Tuesday Thoughts July 18, 2017
The views express in this article are entirely my own and NOT intending to slander or persecute any person, organization or group. It’s really a sad day when you have to issue a disclaimer to the Body of Christ…but, here it goes.
Much has been made in recent years about entertainer Katy Perry’s reported rejection of the Church, Jesus and all things Christianity. I have read several articles on this and the resulting persecution her parents have endured because of their prodigal daughter. For some reason I continue to think on this and my heart is heavy for the prodigals to come back to the faith.
While what Katy reportedly says about Christianity breaks my heart there seems to be another underlying issue the Body of Christ is not getting: these are prodigals looking for their place and WILL wake up one day and realize their need to “come home”. How will we respond to them at that time? Will they be persecuted for leaving the faith to begin with? (I’m sure some will) Or will they be welcomed back like the prodigal son was in Luke 15? I submit to you, some of these “entertainers” looked for their place once in the Body of Christ and was rejected because their gift didn’t fit the norm. Will it happen again? I sure hope not.
Because musicians and entrepreneurs tend to be very creative in their gifting, the church by and large doesn’t know how to handle them or where to place them in most of our paradigms for ministry. The list of popular entertainers who actually had their beginning in church are numerous: Alabama, The Oak Ridge Boys, Statler Brothers, Jessica Simpson…and Katy Perry just to name a few.
While the lust for power, money and fame is definitely sinful at it’s root (it caused satan to get kicked out of heaven), could another issue we are not willing to look at is how the church has failed to honor and recognize the creative talent in people and allowed them the freedom to expand and express that talent for the Glory of God. Our blindness (and some insecurity about the anointing on their lives because it’s different than ours) made it easier for them to sell out to the world and the devil for fame and fortune, than to persevere within a church structure that was uncomfortable with the anointings and giftings they have.
I am chuckling as I write this because I remember as a tennager in the southern United States the turmoil created in the early to mid 70’s over drums, electric guitars and (yes) even sound systems in the church. It’s sad we are always the last one to embrace technology and incorporate it into reaching the harvest.
Another issue we are going to have to address in the coming years is adequate compensation for these with these tremendously creative talents. Including better compensation for most pastors. I don’t know a single pastor who is in the ministry as a career or for money. I know they are around, but I don’t move in those circles (Praise the Lord). I’m not saying everyone in church should be paid some kind of salary. If we do that many parishioners would begin to ask for compensation for simply warming the pew. You cannot expect everyone to start in ministry the way we began and just persevere because we did. There are many weeks I still don’t receive a salary; and I’m not complaining, nor am I trying to brag about my sacrifices for the ministry. I am simply stating the reason I am able to endure the kind of stress that goes along with leading a faith based ministry, I had a spiritual father who demonstrated to me the blessing of sacrificing and dedicating my talents for the Glory of God…then trusting God and releasing my faith to make provision.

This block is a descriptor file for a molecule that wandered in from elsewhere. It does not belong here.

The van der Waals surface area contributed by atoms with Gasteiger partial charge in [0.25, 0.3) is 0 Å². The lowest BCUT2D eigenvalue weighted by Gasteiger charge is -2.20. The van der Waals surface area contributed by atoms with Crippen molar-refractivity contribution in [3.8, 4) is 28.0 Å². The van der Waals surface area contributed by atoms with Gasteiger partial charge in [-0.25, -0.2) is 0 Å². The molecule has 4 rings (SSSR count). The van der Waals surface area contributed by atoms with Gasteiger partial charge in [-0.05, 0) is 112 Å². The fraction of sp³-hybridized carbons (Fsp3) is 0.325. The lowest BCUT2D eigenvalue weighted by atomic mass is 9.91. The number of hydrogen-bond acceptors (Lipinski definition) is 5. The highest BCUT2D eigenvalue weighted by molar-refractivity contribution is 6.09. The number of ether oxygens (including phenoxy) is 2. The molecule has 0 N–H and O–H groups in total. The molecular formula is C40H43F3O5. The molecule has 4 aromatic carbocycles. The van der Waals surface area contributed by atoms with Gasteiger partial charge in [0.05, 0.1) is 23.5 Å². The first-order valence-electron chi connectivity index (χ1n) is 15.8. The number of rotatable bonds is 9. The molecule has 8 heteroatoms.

The point I am trying to make is what we fail to honor will leave our lives: and our churches. Some have tried to equate honor with idol worship. Honor is not worship: but worshiping our creator in spirit and in truth will teach us to honor those who labor and are gifted among us. I think Jesus may have said something similar to this: Love God with all your heart…and your neighbor as yourself.
I know several people close to me who used to serve in full time ministry. They were a tremendous blessing everywhere they went. But because they simply did not fit into a traditional ministry role, their gift was frustrated, rejection of the gift took place and they (all of them) eventually left ministry. They still love Jesus with all their heart and lead their family to church every weekend, being faithful to the local church they are a part of. But I still often wonder: if people had only realized their gift was more of an entrepreneurial gift, not a standard “ministry gift” (Lead Pastor, Youth Pastor, Children’s Pastor, etc) and allowed them to be placed in the area of their gifting, would they still be in full time ministry today?
We are in a season in which Holy Spirit is calling us to reestablish the concept of honor in our lives and ministries. As we learn to honor these amazing creative talents God is raising up in our churches and ministries, I think we will see less of them turn prodigal…and follow Jesus’ footsteps instead of Katy Perry’s footsteps.
Just my thoughts.